Last year, Tweakers.net put a lot of energy in the development of an extensive and representative set of server benchmarks. Several server applications were simulated on a dual Opteron 244 running Windows Server 2003 (Intel IPEAK SPT only runs on Windows sytems). The server was equipped with 8GB of memory and a SCSI RAID setup configured with two 10K hard drives and six 15K hard drives. The ultimate goal was to trace disk access patterns from various server scenarios. The server StorageMark 2004 Index consists of traces from disk-to-disk backup servers, file servers, database servers, streaming media servers and mail servers. Further information is found on
In RAID 5, the Areca ARC-1120 generally offers the highest server performance. The RAIDCore BC4852 also provides good results. The midfield is occupied by the LSI MegaRAID SATA 150-4/6 and the HighPoint RocketRAID 1820A. In RAID 5 configurations consisting of three and four drives, the LSI Logic and HighPoitn adapters performance nearly identical to the RAIDCore BC4852. With six and eight disks, performances does not improve a lot, however. The products manufactured by 3ware and Promise occupy similar disappointing positions as seen previously seen in the RAID 5 desktop benchmarks. The Escalade 8506-8 fails to improve over the performance of a single disk while the Escalade 9500S-8 is only slightly faster than one Raptor WD740GD.
A selection of the tests from the server suite will be discusses individually on the next pages. The stripe size used by the adapters was tweaked for optimal performance in the server index, and therefore was not optimized for each individual test. It would be too time consuming to run the tests with all possible stripe size settings for each RAID level. In some cases, multiple tests for a certain RAID configuration were run (to examine which stripe size or cache setting wouold deliver the best performance in the server index). In that case we will display the best result for the invidual tests. This could be result which set at a different setting than the configuration delivering the highest index score.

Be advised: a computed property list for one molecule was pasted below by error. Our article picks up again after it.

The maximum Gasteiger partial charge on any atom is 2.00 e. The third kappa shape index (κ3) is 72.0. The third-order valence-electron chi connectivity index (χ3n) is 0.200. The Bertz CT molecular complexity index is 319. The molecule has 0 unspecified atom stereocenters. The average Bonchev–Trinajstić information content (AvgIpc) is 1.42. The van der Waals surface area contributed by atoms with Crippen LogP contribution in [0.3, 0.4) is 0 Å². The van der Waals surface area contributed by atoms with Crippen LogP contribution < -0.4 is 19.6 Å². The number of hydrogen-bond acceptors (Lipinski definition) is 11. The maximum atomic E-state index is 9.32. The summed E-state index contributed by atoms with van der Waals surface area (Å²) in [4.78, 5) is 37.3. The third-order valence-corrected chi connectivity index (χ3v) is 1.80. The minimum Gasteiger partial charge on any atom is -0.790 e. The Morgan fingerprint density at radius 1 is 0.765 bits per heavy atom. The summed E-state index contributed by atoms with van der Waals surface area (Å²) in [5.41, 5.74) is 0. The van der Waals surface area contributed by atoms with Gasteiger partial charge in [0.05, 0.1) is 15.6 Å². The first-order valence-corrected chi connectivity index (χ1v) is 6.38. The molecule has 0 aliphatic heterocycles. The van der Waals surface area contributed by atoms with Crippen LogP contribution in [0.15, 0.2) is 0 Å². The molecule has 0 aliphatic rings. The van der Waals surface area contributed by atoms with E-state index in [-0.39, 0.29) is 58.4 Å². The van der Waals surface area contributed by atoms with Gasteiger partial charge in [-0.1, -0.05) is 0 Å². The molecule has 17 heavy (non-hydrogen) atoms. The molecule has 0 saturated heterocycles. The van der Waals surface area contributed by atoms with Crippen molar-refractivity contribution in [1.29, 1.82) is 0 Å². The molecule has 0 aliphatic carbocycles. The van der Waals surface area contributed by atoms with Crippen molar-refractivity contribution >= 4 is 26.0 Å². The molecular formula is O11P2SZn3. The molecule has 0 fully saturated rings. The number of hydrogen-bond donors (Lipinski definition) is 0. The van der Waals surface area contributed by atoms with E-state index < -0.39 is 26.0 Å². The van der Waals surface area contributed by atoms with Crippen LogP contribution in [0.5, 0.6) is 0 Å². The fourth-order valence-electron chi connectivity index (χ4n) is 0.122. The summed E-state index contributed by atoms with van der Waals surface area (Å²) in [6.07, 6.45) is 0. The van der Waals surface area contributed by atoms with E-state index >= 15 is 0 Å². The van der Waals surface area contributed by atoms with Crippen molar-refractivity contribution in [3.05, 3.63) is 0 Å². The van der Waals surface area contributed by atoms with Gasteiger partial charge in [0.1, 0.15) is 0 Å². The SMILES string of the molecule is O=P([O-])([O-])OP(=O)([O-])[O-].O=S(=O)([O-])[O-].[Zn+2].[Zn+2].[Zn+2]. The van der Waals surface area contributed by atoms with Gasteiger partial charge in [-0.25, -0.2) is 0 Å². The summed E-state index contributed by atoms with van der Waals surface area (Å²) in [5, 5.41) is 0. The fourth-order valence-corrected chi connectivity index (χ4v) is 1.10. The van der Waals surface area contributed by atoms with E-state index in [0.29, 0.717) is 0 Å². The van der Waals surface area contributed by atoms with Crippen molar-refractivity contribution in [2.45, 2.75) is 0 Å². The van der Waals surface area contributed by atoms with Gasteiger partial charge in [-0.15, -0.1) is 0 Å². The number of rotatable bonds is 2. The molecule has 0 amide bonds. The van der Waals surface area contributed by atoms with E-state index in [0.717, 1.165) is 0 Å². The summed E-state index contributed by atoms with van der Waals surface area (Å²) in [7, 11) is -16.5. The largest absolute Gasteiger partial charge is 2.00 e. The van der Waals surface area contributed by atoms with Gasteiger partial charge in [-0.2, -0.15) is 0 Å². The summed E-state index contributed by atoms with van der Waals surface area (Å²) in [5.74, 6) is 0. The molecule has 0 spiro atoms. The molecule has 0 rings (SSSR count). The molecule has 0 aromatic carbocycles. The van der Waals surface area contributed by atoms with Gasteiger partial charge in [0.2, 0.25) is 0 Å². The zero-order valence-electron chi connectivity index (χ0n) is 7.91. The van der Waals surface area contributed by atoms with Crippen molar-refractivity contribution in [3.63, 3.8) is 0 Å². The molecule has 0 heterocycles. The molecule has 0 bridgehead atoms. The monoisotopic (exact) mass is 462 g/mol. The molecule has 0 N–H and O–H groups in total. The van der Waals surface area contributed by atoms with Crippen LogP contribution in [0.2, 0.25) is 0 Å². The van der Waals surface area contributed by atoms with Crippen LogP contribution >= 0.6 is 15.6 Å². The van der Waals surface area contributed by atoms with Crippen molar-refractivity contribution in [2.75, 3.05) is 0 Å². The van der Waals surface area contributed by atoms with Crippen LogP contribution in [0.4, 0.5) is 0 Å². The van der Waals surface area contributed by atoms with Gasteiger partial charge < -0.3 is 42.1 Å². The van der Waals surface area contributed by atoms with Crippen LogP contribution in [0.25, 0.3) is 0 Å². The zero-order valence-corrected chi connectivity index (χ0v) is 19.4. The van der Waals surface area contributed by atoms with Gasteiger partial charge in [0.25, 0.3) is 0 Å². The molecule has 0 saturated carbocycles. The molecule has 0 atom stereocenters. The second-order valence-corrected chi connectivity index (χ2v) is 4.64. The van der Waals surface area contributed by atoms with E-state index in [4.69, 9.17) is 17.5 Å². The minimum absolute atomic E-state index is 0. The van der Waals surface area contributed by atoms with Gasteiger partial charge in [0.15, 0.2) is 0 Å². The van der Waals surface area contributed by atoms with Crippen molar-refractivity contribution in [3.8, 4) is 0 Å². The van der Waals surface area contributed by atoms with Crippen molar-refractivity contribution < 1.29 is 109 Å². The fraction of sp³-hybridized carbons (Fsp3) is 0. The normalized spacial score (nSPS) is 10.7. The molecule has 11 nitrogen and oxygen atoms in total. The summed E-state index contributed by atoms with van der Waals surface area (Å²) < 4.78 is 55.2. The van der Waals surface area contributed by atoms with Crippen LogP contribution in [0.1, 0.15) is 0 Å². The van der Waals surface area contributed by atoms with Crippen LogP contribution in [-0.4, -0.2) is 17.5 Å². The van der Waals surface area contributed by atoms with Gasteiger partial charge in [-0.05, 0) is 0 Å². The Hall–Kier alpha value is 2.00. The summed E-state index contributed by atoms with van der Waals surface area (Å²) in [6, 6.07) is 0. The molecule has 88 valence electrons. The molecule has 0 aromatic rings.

The first test is a scenario simulating a high concurrency disk-to-disk backup server. The use of disk arrays for backup storage is increasing day by day. Disk storage is frequently combined with tape storage to create tiered storage systems: first data is written to a backup array and at a later time the backup is copied to tape. The advantage is a smaller backup window, lower loads on the backup clients, and faster data transfer to tape drives. Because of their low price per gigabyte, Serial ATA hard drives are ideally suited for use in backup servers. Coupled with a high performance RAID adapter, Serial ATA hard drives can offer high performance and excellent reliability.
The high concurrency version of the backup server simulation is a scenario in which seven clients are writing backup data to the server using two gigabit ethernet connections. During the trace, the simulation server reached network transfer rates of 70MB/s. A total amount of 43GB of data was written to the backup server. The performance of the write-back cache has a large effect on performance, as well as the capacity to handle large I/O queues. On average 30 I/Os where waiting to be processed by the RAID adapter.
The results of the RAID 1 and RAID 10 benchmarks place the Areca ARC-1120 once again in the first spot. The 3ware Escalade 9500S-8 delivers a disappointing performance. We have seen better RAID 1 and RAID 10 results from this adapter. The LSI MegaRAID SATA 150-4/6 does a nice job in RAID 1 and the 3ware Escalade 8506-8 is performing quite good in RAID 10 as well.
The RAID 5 graph shows excellent results from the MegaRAID in configurations with three and four disks. Unfortunately, the performance of the MegaRAID doesn't scale beyond four drives. The Areca ARC-1120 and the RAIDCore BC4852 offer good performance in all disk configurations. Starting at six drives, these adapters provide significantly better performance than a single Raptor. The two 3ware cards offer very disappointing RAID 5 performance. In all RAID 5 configurations they perform worse than a single disk.